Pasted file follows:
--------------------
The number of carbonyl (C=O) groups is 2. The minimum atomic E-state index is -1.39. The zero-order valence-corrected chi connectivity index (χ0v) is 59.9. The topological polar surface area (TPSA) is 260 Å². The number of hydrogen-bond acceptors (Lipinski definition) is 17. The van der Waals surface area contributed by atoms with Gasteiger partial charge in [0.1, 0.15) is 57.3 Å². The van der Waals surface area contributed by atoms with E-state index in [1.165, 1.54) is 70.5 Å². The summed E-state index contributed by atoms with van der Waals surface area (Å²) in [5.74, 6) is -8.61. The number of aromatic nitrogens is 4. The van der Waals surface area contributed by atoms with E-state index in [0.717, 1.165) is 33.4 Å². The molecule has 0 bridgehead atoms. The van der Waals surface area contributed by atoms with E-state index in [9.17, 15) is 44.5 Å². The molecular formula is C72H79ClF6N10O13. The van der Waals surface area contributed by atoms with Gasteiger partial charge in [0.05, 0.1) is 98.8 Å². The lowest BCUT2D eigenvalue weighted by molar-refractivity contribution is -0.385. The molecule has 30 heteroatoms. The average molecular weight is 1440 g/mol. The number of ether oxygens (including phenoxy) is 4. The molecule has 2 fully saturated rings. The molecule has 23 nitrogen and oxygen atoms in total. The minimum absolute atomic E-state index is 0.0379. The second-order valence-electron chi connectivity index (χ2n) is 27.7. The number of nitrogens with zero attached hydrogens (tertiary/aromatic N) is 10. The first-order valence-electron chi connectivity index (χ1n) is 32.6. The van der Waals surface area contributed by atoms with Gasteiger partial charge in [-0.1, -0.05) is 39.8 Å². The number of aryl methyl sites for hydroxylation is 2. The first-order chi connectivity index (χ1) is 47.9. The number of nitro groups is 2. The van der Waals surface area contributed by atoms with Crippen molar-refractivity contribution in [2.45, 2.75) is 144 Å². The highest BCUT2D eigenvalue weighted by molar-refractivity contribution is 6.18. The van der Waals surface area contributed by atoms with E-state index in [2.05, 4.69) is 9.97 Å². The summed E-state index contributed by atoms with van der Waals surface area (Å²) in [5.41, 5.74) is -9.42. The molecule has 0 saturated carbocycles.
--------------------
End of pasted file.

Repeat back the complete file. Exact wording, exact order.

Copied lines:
The number of carbonyl (C=O) groups is 2. The minimum atomic E-state index is -1.39. The zero-order valence-corrected chi connectivity index (χ0v) is 59.9. The topological polar surface area (TPSA) is 260 Å². The number of hydrogen-bond acceptors (Lipinski definition) is 17. The van der Waals surface area contributed by atoms with Gasteiger partial charge in [0.1, 0.15) is 57.3 Å². The van der Waals surface area contributed by atoms with E-state index in [1.165, 1.54) is 70.5 Å². The summed E-state index contributed by atoms with van der Waals surface area (Å²) in [5.74, 6) is -8.61. The number of aromatic nitrogens is 4. The van der Waals surface area contributed by atoms with E-state index in [0.717, 1.165) is 33.4 Å². The molecule has 0 bridgehead atoms. The van der Waals surface area contributed by atoms with E-state index in [9.17, 15) is 44.5 Å². The molecular formula is C72H79ClF6N10O13. The van der Waals surface area contributed by atoms with Gasteiger partial charge in [0.05, 0.1) is 98.8 Å². The lowest BCUT2D eigenvalue weighted by molar-refractivity contribution is -0.385. The molecule has 30 heteroatoms. The average molecular weight is 1440 g/mol. The number of ether oxygens (including phenoxy) is 4. The molecule has 2 fully saturated rings. The molecule has 23 nitrogen and oxygen atoms in total. The minimum absolute atomic E-state index is 0.0379. The second-order valence-electron chi connectivity index (χ2n) is 27.7. The number of nitrogens with zero attached hydrogens (tertiary/aromatic N) is 10. The first-order valence-electron chi connectivity index (χ1n) is 32.6. The van der Waals surface area contributed by atoms with Gasteiger partial charge in [-0.1, -0.05) is 39.8 Å². The number of aryl methyl sites for hydroxylation is 2. The first-order chi connectivity index (χ1) is 47.9. The number of nitro groups is 2. The van der Waals surface area contributed by atoms with Crippen molar-refractivity contribution in [2.45, 2.75) is 144 Å². The highest BCUT2D eigenvalue weighted by molar-refractivity contribution is 6.18. The van der Waals surface area contributed by atoms with E-state index in [2.05, 4.69) is 9.97 Å². The summed E-state index contributed by atoms with van der Waals surface area (Å²) in [5.41, 5.74) is -9.42. The molecule has 0 saturated carbocycles.